Thursday, May 27, 2010

novel(?) anti-xss technique caught my eye

saw this a few weeks ago, and it stuck out b/c i'd never seen or heard of anything like it... i ran it past a few peeps i respect and they'd never seen it, so i figured i'd share :D

it's very common to find XSS in search functions on web apps where the text a user enters into the form is reflected onto the page after the form is submitted. so you hit an app and search for "foo" and on the search results page you get back the search form is populated with "foo" which you just searched for. well if someone constructs a malicious link like:"><script>evil code here...

you end up w/ an xss attack assuming the app is poorly written...

typically during web app assessments you've gotta go smack the developer and tell them to validate their inputs and encode their outputs, but this time it took me a minute to figure out what was going on... sooooo here's the resulting html src of a little PoC i put together and tested w/ google app engine and ff3.x:

<form name='testform' action='javascript:alert(testText.value);' id='testform'>
<input name="testText" id="testText" tabindex="1" onkeyup="javascript:alert(this.value)" />
<input type="submit" name="btnTest" id="btnTest" value="testfoo" onclick="" />

so wtf is that? ok, this was based on a search form on an ajax-ish web app. there was more to the real app, but this includes all the relevant bits. when i searched on the app, i saw my inputs were reflecting in my browser so i went to check if they were html encoding them server side... but the value i was inputting in the search field never showed up in the page src... ermm, wot?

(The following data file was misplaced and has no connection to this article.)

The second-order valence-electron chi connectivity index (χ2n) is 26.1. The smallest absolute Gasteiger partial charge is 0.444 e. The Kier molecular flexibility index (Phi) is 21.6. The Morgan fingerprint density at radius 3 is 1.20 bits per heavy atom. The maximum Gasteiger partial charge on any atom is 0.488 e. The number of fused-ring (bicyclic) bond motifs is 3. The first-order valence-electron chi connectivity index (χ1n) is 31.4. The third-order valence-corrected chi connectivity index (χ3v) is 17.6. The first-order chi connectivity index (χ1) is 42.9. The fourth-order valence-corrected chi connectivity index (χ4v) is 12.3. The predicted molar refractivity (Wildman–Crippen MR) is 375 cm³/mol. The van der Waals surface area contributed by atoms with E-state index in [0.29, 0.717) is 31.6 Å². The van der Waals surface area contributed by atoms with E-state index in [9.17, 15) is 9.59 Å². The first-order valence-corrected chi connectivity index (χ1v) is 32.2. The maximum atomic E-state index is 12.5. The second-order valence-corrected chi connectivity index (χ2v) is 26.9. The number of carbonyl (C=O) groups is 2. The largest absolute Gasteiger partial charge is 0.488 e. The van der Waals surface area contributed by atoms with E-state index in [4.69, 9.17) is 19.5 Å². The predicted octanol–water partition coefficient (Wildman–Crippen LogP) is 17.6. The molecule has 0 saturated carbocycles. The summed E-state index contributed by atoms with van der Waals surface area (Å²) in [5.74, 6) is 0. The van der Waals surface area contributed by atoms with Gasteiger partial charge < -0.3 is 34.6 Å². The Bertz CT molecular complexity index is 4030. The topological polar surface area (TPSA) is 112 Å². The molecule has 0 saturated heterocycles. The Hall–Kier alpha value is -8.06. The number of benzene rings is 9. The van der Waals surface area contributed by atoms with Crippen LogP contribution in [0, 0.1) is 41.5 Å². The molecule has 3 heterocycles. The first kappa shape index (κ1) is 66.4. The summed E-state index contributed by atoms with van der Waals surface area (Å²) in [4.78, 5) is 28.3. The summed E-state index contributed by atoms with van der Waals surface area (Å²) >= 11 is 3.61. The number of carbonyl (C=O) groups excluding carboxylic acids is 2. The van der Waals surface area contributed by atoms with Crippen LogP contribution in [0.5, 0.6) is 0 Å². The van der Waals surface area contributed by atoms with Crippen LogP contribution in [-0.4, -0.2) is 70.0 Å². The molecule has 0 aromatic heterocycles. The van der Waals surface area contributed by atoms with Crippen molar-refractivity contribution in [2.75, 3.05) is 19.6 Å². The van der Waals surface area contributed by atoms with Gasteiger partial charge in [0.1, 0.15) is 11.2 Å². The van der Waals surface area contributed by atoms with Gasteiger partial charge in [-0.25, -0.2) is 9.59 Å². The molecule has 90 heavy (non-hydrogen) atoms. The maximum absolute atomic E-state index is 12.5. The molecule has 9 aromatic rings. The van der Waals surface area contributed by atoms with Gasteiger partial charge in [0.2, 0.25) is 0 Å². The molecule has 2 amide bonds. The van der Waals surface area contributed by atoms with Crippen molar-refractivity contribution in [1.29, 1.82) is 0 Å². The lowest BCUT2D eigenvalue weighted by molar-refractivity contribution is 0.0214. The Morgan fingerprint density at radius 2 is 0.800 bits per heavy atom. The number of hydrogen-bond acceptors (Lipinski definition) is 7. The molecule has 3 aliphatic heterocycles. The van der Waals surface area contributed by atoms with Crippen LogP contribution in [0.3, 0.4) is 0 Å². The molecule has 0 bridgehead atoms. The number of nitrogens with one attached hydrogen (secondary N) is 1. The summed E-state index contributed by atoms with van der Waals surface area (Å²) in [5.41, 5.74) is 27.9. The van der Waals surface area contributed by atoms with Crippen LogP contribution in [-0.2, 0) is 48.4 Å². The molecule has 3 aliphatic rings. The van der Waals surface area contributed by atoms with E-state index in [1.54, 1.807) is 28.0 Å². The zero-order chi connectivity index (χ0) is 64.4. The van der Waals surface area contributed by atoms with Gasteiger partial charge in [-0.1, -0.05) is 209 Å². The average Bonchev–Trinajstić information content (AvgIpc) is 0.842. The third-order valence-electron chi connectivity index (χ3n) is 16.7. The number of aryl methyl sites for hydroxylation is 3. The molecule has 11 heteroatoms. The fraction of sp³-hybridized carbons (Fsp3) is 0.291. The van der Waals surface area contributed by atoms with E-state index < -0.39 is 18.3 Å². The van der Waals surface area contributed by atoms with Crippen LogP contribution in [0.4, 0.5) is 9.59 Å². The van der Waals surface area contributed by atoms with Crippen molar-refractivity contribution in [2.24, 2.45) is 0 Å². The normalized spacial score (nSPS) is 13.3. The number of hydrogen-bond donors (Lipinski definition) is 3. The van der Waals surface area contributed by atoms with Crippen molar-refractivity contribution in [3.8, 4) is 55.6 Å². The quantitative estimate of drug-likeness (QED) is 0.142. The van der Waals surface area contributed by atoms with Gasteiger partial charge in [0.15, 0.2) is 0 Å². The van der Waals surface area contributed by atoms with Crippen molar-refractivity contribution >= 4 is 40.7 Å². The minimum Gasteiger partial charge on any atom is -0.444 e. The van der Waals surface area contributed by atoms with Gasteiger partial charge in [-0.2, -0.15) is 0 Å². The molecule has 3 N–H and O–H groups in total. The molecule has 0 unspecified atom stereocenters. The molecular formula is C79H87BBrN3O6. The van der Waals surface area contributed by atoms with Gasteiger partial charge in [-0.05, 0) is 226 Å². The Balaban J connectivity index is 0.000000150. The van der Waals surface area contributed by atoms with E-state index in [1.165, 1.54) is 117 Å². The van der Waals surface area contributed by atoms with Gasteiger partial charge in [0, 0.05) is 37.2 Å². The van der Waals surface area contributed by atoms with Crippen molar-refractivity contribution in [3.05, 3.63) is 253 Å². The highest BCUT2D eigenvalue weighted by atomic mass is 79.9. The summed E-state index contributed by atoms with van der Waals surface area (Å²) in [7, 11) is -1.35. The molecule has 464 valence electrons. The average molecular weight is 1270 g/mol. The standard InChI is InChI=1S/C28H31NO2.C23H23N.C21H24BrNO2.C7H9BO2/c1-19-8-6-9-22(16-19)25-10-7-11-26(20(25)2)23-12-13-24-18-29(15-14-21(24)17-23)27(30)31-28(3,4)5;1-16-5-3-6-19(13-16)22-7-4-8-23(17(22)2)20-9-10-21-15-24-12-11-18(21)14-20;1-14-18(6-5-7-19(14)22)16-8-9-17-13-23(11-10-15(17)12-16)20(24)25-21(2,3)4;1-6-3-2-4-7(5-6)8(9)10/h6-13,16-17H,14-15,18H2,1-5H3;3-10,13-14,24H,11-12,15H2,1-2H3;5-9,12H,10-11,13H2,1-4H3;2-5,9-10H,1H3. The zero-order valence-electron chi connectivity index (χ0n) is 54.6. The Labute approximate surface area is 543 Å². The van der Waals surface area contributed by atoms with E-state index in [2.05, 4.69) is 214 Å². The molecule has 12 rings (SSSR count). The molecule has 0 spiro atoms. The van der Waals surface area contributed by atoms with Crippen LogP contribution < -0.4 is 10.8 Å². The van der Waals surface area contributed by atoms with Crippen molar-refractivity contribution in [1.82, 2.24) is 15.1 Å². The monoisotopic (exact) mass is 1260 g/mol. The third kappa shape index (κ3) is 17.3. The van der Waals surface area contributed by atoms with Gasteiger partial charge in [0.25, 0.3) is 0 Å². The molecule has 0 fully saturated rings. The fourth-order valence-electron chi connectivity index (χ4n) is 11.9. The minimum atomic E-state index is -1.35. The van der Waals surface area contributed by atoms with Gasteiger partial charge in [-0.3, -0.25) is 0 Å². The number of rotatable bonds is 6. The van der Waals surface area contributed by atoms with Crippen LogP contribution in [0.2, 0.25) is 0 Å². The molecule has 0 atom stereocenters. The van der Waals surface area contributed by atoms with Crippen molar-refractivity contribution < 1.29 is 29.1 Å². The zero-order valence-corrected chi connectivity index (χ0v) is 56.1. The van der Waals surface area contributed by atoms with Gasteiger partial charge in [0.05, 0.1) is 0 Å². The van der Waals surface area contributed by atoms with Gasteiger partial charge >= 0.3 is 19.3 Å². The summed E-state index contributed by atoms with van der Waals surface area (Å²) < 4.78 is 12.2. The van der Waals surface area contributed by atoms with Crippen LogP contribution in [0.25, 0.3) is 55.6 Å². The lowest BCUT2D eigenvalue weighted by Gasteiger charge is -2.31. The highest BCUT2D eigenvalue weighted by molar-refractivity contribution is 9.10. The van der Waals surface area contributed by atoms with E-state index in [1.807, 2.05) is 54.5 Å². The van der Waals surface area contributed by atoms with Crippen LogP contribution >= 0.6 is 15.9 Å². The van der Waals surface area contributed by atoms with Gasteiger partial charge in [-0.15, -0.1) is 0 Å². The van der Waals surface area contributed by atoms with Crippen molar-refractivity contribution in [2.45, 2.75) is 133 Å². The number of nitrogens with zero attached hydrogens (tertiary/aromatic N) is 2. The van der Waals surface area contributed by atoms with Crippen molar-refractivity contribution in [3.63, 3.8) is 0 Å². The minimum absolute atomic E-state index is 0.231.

well, here's what i think is happening:

<input name="testText" id="testText" tabindex="1" onkeyup="javascript:alert(this.value)" />

note that the "value=" tag is missing above. that makes the value attribute null when the server first serves it. when you use the form the app acted on your inputs using stuff like onkeyup/onkeydown, but when the user data needs to be read, it's done using the object oriented "this." convention which allows an object to refer to itself.

when you submitted the form the app would process your inputs, but the actual value you enter is never written to the page by the server. it exists only in memory on your client machine and is never written into html src. when the page refreshes your client browser renders the input element and snags the 'value=' value from memory and thus seems to avoid those pesky output encoding issues...?

anywho, it looks legit to me, but it's not a game changer or anything. kinda limited in it's application, and doesn't do anything for sql injection, csrf, etc.

but still kinda nifty mb ;)

Friday, May 7, 2010

rwnin@firefox-extension: ./sslvis -h -vvv

[sslvis: firefox extension]

iirc, the basis for a lot of security assumptions on the modern intert00bz come down to everyone trusting that the CAs will keep their promise to not issue bullcerts (technical term: bullshit certificates).